Agency Ties Fees To Its Results

February 27, 2004
Print
Text Size:
A A
TRAVERSE CITY — Luke Haase says his marketing and business consulting company, called The Intelligence Agency (TIA), is introducing a gimmick — tying its fees to the results it obtains for clients.

He explained that when he sits down with a client, he doesn’t give a rhapsodic pitch about client-financed advertising campaigns.

“We’re not going to talk about the nice, beautiful, fun stuff we can do,” Haase said. “We sign on to create results. Period.

“The metrics are decided in advance,” he added. “Usually it’s revenue, but sometimes it’s profitability, or productivity, or awareness — it could be anything.”

The key thing, he said, is that if TIA doesn’t produce the agreed-upon results for its client, it receives a fraction of its fee. If it achieves the results, it receives a full fee.

If TIA exceeds results, then it receives a multiple of its fee.

“I think it’s very new and entirely unique,” Haase, adding with a chuckle, “I don’t know if there’s anybody else smart enough or stupid enough to try it.”

Haase cites a case involving LDMI Telecommunications, of Southfield, that he said was planning to spend $600,000 to $700,000 on a marketing campaign for a new telecommunications product.

“They expected to sell 70 of these products, these widgets, a month,” he said. “So we said, ‘What if we can help you sell 300 a month?’ And if we didn’t sell 300 a month, we wouldn’t get paid.

“And they said, ‘First of all, you’re crazy. Second of all, where do we sign?’”

“And six months later, we failed,” Hassee said, indicating that sales are running about half of what LDMI and TIA agreed upon as a result.

“To make a long story short,” he said, “they’re delighted. But let’s be honest: We failed and so we didn’t get our full compensation.”

Since then, however, Haase said LDMI has directed a lot more business to TIA. “They’re saying, ‘This is how we want to do business. This makes sense.’”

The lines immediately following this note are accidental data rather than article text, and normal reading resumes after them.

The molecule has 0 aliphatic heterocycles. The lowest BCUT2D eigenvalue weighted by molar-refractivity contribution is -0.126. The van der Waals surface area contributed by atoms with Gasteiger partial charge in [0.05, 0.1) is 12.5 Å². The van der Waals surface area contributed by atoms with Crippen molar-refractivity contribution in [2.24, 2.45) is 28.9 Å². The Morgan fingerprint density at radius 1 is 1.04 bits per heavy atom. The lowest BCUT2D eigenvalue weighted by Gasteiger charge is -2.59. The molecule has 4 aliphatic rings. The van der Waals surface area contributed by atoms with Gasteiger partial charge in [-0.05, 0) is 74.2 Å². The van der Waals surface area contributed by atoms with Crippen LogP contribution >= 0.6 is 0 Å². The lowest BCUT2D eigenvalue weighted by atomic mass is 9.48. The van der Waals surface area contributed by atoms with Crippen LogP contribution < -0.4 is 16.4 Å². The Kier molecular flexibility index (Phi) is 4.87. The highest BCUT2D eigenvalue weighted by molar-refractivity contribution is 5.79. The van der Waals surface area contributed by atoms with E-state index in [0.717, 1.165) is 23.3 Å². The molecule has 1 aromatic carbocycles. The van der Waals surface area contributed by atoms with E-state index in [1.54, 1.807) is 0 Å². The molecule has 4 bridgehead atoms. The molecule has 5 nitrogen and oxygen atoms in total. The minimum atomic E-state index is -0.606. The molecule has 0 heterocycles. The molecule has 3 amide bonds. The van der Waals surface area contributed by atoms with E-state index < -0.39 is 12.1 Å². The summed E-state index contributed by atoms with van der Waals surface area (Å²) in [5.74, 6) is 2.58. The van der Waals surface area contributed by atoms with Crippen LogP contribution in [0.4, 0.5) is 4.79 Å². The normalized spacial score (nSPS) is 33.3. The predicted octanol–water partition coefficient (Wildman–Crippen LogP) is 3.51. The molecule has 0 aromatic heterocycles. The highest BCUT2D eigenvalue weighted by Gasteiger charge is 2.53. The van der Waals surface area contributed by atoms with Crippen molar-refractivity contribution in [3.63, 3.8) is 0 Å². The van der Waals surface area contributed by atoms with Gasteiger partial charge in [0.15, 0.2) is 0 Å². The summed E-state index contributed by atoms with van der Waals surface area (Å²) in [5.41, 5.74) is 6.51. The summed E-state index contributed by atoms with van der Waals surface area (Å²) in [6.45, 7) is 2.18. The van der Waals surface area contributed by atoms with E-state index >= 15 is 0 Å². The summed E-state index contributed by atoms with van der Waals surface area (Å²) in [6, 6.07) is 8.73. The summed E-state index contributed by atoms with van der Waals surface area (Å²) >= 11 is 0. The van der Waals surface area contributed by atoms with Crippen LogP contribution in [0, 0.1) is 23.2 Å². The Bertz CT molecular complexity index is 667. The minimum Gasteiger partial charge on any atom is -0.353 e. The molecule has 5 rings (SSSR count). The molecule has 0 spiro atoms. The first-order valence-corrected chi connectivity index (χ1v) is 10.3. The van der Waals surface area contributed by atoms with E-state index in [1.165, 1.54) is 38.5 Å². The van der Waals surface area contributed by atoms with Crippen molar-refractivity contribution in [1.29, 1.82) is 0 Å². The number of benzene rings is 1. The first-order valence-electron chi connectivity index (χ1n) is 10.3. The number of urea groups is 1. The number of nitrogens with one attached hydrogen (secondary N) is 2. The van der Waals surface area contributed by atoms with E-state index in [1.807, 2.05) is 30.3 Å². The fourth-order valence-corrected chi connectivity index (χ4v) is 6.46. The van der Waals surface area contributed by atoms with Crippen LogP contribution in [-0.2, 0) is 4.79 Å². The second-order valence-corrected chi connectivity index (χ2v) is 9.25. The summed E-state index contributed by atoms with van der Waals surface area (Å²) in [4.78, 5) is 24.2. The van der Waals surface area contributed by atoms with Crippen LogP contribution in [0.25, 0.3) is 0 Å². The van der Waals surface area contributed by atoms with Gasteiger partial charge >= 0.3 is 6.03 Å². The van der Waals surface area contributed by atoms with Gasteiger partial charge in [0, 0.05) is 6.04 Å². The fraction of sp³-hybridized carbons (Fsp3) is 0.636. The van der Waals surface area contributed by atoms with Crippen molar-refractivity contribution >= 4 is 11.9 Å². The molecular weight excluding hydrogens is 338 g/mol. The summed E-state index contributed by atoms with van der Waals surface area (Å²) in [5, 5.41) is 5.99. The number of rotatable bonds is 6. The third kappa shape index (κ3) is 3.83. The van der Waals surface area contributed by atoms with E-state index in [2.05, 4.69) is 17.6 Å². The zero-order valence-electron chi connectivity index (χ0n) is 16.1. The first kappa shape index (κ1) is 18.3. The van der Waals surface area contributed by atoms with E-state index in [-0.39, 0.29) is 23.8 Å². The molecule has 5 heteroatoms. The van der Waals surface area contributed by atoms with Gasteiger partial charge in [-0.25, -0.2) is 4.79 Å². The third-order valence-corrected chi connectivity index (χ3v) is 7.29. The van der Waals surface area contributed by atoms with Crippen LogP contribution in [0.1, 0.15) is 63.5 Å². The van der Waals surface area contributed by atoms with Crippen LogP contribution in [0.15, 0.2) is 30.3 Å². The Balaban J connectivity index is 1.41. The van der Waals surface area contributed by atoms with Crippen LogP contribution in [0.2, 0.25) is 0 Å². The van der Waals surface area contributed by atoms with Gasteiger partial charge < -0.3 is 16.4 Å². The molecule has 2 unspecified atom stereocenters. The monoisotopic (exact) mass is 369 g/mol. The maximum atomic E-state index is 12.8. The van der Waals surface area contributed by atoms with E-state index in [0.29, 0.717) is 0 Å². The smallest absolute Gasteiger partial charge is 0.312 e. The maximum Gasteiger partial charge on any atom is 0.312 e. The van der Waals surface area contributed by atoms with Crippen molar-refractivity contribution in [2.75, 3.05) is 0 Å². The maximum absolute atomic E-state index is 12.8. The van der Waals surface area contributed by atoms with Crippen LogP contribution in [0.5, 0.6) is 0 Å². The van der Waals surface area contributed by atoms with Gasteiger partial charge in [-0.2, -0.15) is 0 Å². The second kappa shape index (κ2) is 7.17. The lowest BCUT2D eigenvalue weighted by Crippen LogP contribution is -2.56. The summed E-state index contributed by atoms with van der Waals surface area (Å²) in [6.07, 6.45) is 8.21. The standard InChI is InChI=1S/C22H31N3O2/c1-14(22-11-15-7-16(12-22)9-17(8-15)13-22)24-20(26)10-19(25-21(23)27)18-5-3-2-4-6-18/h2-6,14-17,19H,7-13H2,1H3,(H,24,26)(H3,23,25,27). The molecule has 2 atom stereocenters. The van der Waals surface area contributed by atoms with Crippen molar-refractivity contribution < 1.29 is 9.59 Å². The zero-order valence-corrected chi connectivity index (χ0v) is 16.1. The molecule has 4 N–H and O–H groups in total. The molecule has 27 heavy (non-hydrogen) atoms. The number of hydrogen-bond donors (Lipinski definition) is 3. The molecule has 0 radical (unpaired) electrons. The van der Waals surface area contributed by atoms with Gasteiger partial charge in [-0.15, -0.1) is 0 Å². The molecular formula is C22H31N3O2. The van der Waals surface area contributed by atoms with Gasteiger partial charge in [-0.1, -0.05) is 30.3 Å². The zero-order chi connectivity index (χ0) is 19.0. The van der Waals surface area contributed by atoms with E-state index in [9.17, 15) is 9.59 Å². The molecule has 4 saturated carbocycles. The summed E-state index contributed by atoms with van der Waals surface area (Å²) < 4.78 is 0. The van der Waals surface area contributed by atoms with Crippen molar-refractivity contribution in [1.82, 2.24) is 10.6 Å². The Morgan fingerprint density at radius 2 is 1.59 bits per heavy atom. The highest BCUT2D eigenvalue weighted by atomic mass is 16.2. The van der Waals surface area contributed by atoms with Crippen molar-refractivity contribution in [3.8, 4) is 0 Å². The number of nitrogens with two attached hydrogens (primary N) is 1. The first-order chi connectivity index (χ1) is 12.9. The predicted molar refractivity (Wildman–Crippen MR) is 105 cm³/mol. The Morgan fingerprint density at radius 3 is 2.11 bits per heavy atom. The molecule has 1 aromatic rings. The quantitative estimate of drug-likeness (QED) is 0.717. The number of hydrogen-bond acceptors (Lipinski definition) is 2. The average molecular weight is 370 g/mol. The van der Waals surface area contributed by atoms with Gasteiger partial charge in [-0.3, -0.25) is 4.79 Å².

Haase said his firm is a group of four people who have no particular magic, but who help bring alignment to thinking and strategy.

“And as much as I hate the word ‘strategy’ — and so many people do — all that strategy is and all that marketing is, is a revenue plan,” Haase said. “That’s all we’re talking about. That’s it. Nothing fancy. Nothing about ads, nothing about PR,” he added.

“We’re not going to engage in the conversation about the tools we use. We’re going to say, ‘We’ll help you build a revenue plan with a number at the end.’ And we’re going to hit it. Our word is ‘results.’”

Haase says TIA contemplates opening an office here because, as he puts it, “the agency is laser-focused on Grand Rapids.

“Our activity in GR is growing because there are companies there we can help. Our sweet spot is companies somewhere between $10 million and $200 million.” Its newest client locally is Windemuller Electric.

“We’ve got a bank here (in Traverse City) and they love us,” he added. “But they love us so much they don’t want us to work any other local banks. So we want to sit down with some banks in Grand Rapids.”

Certain to be on TIA’s side of the table in such conversations is Henry Doss, formerly a senior manager in banking and financial services and now TIA’s executive vice president. Other key TIA staffers are Sherwood Smith, vice president and account executive and former president of Blue Sky Marketing, and Marika Struik, account assistant, who came to TIA from Publicis New York and Saatchi & Saatchi.

Haase said TIA’s method is to agree with a client on a result. “This is powerful,” he said. “We’re not setting a goal, we’re just going to do it.”

After TIA and the client set the result, he said, research comes next.

“There’s no guesswork,” he said. “A year or two or three ago I would have viewed research as expensive, something that was only for big companies. It’s at 30,000 feet.”

But he said he learned differently in work for a telecommunications firm that was concerned about attrition among customers,

“We selected 100 customers who left them, and had deep-dive, half-hour conversations with these people. ‘Why did you leave? What would have made you stay? How can we bring you back? What media outlets do you watch? How do you feel about the competition?’

“That stuff is priceless!” he said.

And with it, he added, TIA was able to construct a price elasticity model for the client. “So we can actually tell the client that if we bump the price a penny, we’re gonna lose X customers. If we cut a penny, we’re going to gain X customers.

“The result was that we cut attrition by X percent,” he said, “and the client’s no longer saying, ‘We’re churning too many customers.’”

Among TIA’s other clients are the Botanical Society of Northwest Michigan, GLIMAS (Great Lakes Interactive Marketing Association) Northwest, TracerNet, of Chantilly, Va., MorePhotos.com, of Traverse City, and others in Petoskey, Arizona and Anchorage.

Haase, incidentally, gave The Intelligence Agency its name after deciding to opt out of a job offer from the CIA.

“I had to decide, do I want to be a spy, or do I want to do PR and marketing back in Detroit?

“Ultimately I chose both: I kept the name and went into PR and marketing.”    

Recent Articles by Scott Payne

Editor's Picks

Comments powered by Disqus